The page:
Personal technology affects every facet of modern life. We wake up to phone alarms, keep track of the day’s tasks on digital calendars, stay in contact with one another over social media, and preserve memories in photo libraries. The importance and ubiquity of personal devices suggest they can be considered a part of our cognitive processes. Our brains adapt to rely on external tools, integrating them into the greater “mind” even though they are materially separate [1]. As technology progresses, the line between mind and machine will only further blur.

Currently, for the brain to interact with a machine, it has to engage motor-modulation circuitry to coordinate physical movements and input information. It then has to engage either auditory or visual circuitry to perceive and process the machine’s output. These bottlenecks create great inefficiency in the flow of information. Imagine, instead, that machinery was integrated directly into neural circuitry, functioning as a frictionless extension of conscious experience. Cybernetics, also known as brain-machine interfaces, would allow engineers to implement additional cognitive capabilities. For example, one would no longer need to type in a destination to a navigation system and then follow directions - they would only need to trust their enhanced intuition. Cybernetics could also replace problematic brain circuitry. These devices therefore promise to alleviate debilitating diseases like Parkinson’s and paraplegia [2].

Research in such cybernetics is rapidly advancing. Traditionally, metal electrodes have either been fixed to the skull, the surface of the cortex, or inserted into brain tissue. However, these methods either lack resolution or are overly invasive. Diverse technologies are being developed to surpass these challenges.

Cal-Tech researchers recently made encouraging progress in developing a non-invasive neural monitoring technique. The researchers used ultrasound to measure minute changes in brain blood flow, which they found to be an effective proxy for neural activity. Achieving a resolution of 10 neurons in primate trials, the researchers were able to employ their device to accurately predict animal movements [3].

Other researchers are working on developing optogenetic stimulation systems. Through genetic modification, select neurons express proteins called “opsins” that are sensitive to a frequency of light. Upon exposure to that frequency, the opsins force the neuron to fire. By employing precise lasers, optogenetics provide a non-invasive way of transferring information into the brain [4].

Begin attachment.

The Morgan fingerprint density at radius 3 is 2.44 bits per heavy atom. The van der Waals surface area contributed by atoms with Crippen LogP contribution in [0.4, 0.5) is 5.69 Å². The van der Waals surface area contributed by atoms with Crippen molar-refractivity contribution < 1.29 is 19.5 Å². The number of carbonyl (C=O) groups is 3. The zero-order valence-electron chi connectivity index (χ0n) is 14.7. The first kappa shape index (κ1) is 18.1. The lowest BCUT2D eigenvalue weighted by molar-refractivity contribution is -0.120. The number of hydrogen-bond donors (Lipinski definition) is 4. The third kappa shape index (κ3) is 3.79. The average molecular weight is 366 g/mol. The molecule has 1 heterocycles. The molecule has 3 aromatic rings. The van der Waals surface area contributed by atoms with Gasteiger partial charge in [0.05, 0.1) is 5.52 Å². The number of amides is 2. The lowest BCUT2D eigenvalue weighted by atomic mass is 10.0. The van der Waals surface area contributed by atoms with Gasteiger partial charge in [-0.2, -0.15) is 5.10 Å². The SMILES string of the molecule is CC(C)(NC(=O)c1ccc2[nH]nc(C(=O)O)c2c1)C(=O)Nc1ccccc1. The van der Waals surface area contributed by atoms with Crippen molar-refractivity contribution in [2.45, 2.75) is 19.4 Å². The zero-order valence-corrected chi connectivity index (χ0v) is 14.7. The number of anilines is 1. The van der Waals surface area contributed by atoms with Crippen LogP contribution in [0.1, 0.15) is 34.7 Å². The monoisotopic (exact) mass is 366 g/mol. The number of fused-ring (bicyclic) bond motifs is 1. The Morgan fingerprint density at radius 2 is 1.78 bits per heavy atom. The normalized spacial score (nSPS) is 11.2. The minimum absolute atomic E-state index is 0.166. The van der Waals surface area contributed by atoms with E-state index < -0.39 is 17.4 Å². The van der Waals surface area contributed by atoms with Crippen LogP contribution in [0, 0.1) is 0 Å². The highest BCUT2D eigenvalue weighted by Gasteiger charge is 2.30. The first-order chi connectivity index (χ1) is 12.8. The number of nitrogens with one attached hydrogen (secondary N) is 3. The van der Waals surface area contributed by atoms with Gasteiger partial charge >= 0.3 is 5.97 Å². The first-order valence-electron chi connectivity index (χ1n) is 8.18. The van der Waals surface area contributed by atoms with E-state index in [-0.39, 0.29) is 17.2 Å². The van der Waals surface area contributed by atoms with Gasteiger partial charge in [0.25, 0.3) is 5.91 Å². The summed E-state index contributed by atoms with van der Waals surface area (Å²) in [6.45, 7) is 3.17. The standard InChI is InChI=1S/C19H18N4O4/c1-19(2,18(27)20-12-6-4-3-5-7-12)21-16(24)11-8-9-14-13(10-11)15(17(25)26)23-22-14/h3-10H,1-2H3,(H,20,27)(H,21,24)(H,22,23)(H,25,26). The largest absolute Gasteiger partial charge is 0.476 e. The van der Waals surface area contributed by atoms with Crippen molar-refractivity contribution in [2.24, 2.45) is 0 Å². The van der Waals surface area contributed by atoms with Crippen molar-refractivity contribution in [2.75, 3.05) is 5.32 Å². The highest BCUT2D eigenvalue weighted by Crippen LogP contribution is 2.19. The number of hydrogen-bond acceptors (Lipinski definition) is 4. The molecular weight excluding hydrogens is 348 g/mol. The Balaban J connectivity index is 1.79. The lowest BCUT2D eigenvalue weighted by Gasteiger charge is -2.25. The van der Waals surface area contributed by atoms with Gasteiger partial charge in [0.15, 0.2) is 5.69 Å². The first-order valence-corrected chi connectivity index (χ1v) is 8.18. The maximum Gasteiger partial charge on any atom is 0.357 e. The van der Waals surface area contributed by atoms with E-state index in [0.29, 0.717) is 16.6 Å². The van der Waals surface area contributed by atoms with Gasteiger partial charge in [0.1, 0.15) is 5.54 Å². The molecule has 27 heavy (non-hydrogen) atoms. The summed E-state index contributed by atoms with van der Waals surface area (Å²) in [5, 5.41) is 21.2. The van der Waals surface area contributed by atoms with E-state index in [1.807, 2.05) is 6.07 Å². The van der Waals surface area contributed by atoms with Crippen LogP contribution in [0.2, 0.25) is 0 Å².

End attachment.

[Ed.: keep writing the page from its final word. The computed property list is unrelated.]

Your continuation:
Elon Musk’s Neuralink Corporation is the first organization to seriously contend delivering a full brain-machine interface. Their “sewing machine” system implements three innovations to great success. First, it utilizes ultrafine polymer probes, or “threads” that have greater flexibility and biocompatibility than traditional metal probes. Second, it uses a neurosurgical robot to rapidly sew in 96 threads around the brain, ensuring adequate coverage and resolution. The threads together have over 3000 electrodes. Last, the system places a processing disk right inside the skull, technology only made possible by recent advances in high density electronics [5]. Yet, the “sewing machine” approach still faces the challenge of dangerous open-brain surgery and the upkeep of thousands of delicate electrodes.

Although initial implementations are likely to be risky, expensive, and rudimentary, the pace of advancement is promising. After non-invasive monitoring and stimulation technologies are combined into a full interface, society will have to reconsider concepts of justice, personal responsibility, and free will. Cybernetics will revolutionize conscious experience; the possibilities of mental augmentation are endless and incredibly exciting. 



  1. Smart, Paul. “Extended Cognition and the Internet: A Review of Current Issues and Controversies.” Philosophy & Technology, vol. 30, no. 3, Sept. 2017, pp. 357–90. (Crossref),
  2. Shih, Jerry J., et al. “Brain-Computer Interfaces in Medicine.” Mayo Clinic Proceedings, vol. 87, no. 3, Mar. 2012, pp. 268–79. (Crossref),
  3. Norman, Sumner L., et al. “Single-Trial Decoding of Movement Intentions Using Functional Ultrasound Neuroimaging.” Neuron, vol. 109, no. 9, May 2021, pp. 1554-1566.e4. (Crossref),
  4. Yu, Chunxiu, et al. “Frequency-Specific Optogenetic Deep Brain Stimulation of Subthalamic Nucleus Improves Parkinsonian Motor Behaviors.” The Journal of Neuroscience, vol. 40, no. 22, May 2020, pp. 4323–34. (Crossref),
  5. Musk, Elon and Neuralink. “An Integrated Brain-Machine Interface Platform With Thousands of Channels.” Journal of Medical Internet Research, vol. 21, no. 10, Oct. 2019, p. e16194. (Crossref),